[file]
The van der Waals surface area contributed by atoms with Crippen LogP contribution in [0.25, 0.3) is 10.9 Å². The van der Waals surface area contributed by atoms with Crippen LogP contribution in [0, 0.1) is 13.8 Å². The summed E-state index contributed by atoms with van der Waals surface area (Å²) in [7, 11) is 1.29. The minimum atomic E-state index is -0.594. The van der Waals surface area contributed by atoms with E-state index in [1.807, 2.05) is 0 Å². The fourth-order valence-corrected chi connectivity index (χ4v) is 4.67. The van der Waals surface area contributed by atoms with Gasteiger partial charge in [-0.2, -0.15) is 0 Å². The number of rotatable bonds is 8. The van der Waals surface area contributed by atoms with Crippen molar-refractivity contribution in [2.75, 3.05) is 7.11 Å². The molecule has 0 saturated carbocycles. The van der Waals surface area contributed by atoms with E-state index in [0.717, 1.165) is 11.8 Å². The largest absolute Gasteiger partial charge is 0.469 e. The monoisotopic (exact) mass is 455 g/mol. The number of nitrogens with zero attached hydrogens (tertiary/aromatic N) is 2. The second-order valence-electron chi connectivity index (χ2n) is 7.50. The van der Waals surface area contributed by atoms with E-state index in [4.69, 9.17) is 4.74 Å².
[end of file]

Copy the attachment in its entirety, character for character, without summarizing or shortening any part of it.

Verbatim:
The van der Waals surface area contributed by atoms with Crippen LogP contribution in [0.25, 0.3) is 10.9 Å². The van der Waals surface area contributed by atoms with Crippen LogP contribution in [0, 0.1) is 13.8 Å². The summed E-state index contributed by atoms with van der Waals surface area (Å²) in [7, 11) is 1.29. The minimum atomic E-state index is -0.594. The van der Waals surface area contributed by atoms with E-state index in [1.807, 2.05) is 0 Å². The fourth-order valence-corrected chi connectivity index (χ4v) is 4.67. The van der Waals surface area contributed by atoms with Gasteiger partial charge in [-0.2, -0.15) is 0 Å². The number of rotatable bonds is 8. The van der Waals surface area contributed by atoms with Crippen molar-refractivity contribution in [2.75, 3.05) is 7.11 Å². The molecule has 0 saturated carbocycles. The van der Waals surface area contributed by atoms with E-state index in [0.717, 1.165) is 11.8 Å². The largest absolute Gasteiger partial charge is 0.469 e. The monoisotopic (exact) mass is 455 g/mol. The number of nitrogens with zero attached hydrogens (tertiary/aromatic N) is 2. The second-order valence-electron chi connectivity index (χ2n) is 7.50. The van der Waals surface area contributed by atoms with E-state index in [4.69, 9.17) is 4.74 Å².